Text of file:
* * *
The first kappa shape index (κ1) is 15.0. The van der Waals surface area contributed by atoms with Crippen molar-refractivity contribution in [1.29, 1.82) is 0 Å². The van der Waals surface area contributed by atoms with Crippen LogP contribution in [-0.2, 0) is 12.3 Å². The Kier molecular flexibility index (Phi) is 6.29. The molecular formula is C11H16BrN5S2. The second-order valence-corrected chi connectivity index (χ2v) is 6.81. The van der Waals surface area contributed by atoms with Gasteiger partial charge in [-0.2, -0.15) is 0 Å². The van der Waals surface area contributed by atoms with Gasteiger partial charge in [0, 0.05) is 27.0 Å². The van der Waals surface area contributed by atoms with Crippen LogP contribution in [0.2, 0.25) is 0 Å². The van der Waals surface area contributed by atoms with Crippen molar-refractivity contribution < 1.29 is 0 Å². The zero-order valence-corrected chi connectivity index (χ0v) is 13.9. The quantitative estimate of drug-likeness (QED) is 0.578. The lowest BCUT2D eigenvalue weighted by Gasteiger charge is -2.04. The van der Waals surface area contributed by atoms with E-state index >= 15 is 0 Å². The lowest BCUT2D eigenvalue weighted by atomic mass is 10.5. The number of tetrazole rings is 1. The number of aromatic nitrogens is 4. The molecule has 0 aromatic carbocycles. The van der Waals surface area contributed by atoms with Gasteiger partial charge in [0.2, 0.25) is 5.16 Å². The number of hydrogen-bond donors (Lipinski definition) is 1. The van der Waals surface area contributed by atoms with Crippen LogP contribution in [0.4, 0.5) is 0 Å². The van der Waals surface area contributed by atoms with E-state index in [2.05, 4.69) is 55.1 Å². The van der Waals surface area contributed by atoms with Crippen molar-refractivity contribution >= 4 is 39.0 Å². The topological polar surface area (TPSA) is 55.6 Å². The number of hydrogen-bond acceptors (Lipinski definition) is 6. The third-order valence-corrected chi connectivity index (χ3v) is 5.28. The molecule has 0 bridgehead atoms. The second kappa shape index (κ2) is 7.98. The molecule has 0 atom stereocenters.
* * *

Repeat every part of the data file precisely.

The first kappa shape index (κ1) is 15.0. The van der Waals surface area contributed by atoms with Crippen molar-refractivity contribution in [1.29, 1.82) is 0 Å². The van der Waals surface area contributed by atoms with Crippen LogP contribution in [-0.2, 0) is 12.3 Å². The Kier molecular flexibility index (Phi) is 6.29. The molecular formula is C11H16BrN5S2. The second-order valence-corrected chi connectivity index (χ2v) is 6.81. The van der Waals surface area contributed by atoms with Gasteiger partial charge in [-0.2, -0.15) is 0 Å². The van der Waals surface area contributed by atoms with Gasteiger partial charge in [0, 0.05) is 27.0 Å². The van der Waals surface area contributed by atoms with Crippen LogP contribution in [0.2, 0.25) is 0 Å². The van der Waals surface area contributed by atoms with Crippen molar-refractivity contribution < 1.29 is 0 Å². The zero-order valence-corrected chi connectivity index (χ0v) is 13.9. The quantitative estimate of drug-likeness (QED) is 0.578. The lowest BCUT2D eigenvalue weighted by Gasteiger charge is -2.04. The van der Waals surface area contributed by atoms with E-state index >= 15 is 0 Å². The lowest BCUT2D eigenvalue weighted by atomic mass is 10.5. The number of tetrazole rings is 1. The number of aromatic nitrogens is 4. The molecule has 0 aromatic carbocycles. The van der Waals surface area contributed by atoms with Gasteiger partial charge in [0.2, 0.25) is 5.16 Å². The number of hydrogen-bond donors (Lipinski definition) is 1. The van der Waals surface area contributed by atoms with Crippen LogP contribution in [0.4, 0.5) is 0 Å². The van der Waals surface area contributed by atoms with E-state index in [2.05, 4.69) is 55.1 Å². The van der Waals surface area contributed by atoms with Crippen molar-refractivity contribution >= 4 is 39.0 Å². The topological polar surface area (TPSA) is 55.6 Å². The number of hydrogen-bond acceptors (Lipinski definition) is 6. The third-order valence-corrected chi connectivity index (χ3v) is 5.28. The molecule has 0 bridgehead atoms. The second kappa shape index (κ2) is 7.98. The molecule has 0 atom stereocenters.